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Gay birdwatcher who fell victim to a ‘Central Park Karen’ won’t help officials prosecute her because she’s ‘suffered enough’

Emma Powys Maurice July 9, 2020
Amy Cooper

Amy Cooper could face up to a year in jail for filing a false police report against Christian Cooper. (YouTube/Good Morning America)

The gay Black birdwatcher threatened by ‘Central Park Karen’ Amy Cooper has refused to cooperate in her prosecution, saying she has “already paid a steep price”.

Christian Cooper (no relation) went viral in May when he filmed a confrontation with a white woman in Central Park. After refusing his polite request to put a leash on her dog, she proceeded to make a hysterical 911 call claiming “an African-American man is threatening my life”.

The case was seen as emblematic of America’s systemic racism and police brutality, and within 48 hours Amy Cooper had lost her job, her dog and her reputation.

On Monday (July 6), the Manhattan district attorney’s office charged her with falsely reporting an incident in the third degree, a crime punishable by up to a year in jail.

“We are strongly committed to holding perpetrators of this conduct accountable,” said Cyrus R. Vance Jr., the Manhattan district attorney.

But Christian Cooper has announced that he is refusing to participate in her prosecution and has had “zero involvement” in the case against her.

Christian Cooper doesn’t want a pile-on.

In a statement to The New York Times, he said the consequences Amy Cooper has already faced were enough and that his assistance with the investigation would be “piling on”.

“On the one hand, she’s already paid a steep price,” he said on Tuesday (July 7). “That’s not enough of a deterrent to others? Bringing her more misery just seems like piling on.”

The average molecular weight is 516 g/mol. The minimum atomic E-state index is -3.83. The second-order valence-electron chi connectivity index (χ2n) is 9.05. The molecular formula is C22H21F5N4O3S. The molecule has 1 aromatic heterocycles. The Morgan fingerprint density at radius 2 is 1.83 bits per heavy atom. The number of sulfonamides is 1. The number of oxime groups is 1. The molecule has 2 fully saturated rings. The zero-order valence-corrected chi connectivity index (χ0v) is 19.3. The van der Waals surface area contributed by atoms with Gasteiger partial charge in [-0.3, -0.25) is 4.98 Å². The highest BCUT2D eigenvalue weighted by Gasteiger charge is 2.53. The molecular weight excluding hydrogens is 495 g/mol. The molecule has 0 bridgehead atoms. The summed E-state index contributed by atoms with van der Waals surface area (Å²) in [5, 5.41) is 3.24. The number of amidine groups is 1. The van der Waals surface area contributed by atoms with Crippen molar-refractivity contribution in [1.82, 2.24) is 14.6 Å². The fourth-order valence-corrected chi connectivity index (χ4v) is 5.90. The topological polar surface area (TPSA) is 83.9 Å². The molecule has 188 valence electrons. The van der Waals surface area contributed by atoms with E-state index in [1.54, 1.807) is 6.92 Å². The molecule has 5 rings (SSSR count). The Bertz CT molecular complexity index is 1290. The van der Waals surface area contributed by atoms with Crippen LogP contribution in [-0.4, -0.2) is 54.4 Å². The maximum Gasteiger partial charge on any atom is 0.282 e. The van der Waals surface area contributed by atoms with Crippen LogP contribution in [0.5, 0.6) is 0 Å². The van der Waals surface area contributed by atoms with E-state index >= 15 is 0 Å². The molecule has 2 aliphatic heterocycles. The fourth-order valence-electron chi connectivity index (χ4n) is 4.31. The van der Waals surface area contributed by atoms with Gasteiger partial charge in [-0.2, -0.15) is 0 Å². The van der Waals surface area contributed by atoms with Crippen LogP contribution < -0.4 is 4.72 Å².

“If the DA feels the need to pursue charges, he should pursue charges. But he can do that without me,” he added.

His decision to take the moral high ground has divided commentators. While some have praised his grace and compassion towards the woman who would have had him falsely arrested, others have said that a criminal prosecution would set an example to others.

“If the police believed she was really being attacked, they could have come in with guns drawn and she would have been the only witness in this — outside of that video that may or may not have surfaced,” said Gloria J. Browne-Marshall, a professor of constitutional law at the John Jay College of Criminal Justice.

“This isn’t just about Christian Cooper. The community has been harmed by the actions of Amy Cooper and, in order to rectify this, then the people of New York need to have their day in court, even if Christian Cooper is a reluctant witness.”

New York mayor Bill de Blasio also said he supported the district attorney’s decision to press charges.

“Her racist behaviour could have had dire consequences for a Black man,” he said. “Glad she’ll face consequences of her own.”

Amy Cooper: White woman calls cops on innocent Black man in New York
The video of Amy Cooper was shared millions of times on social media (Twitter/Melody Cooper)

But Josie Duffy Rice, president of nonprofit website The Appeal, disagreed. She said that bringing criminal charges against Amy Cooper legitimises a criminal justice system that she considers to be flawed and racist.

“Ask yourself what criminal charges can do to Amy Cooper that hasn’t already been done?” she wrote in a tweet.

“Has she not faced consequences? She did something absolutely horrible and she lost her job, her dog, her personal business was on the front page of the paper.”

Christian Cooper’s decision not to cooperate may present some challenges for prosecutors, but the video footage alone could provide ample evidence against her.

She was issued a desk appearance ticket and will be arraigned on October 14. If convicted, she would likely be given a conditional discharge or sentenced to community service or counselling rather than jail time.

More: Amy Cooper, black lives matter, Central Park Karen, Christian Cooper, New York, police brutality, racism

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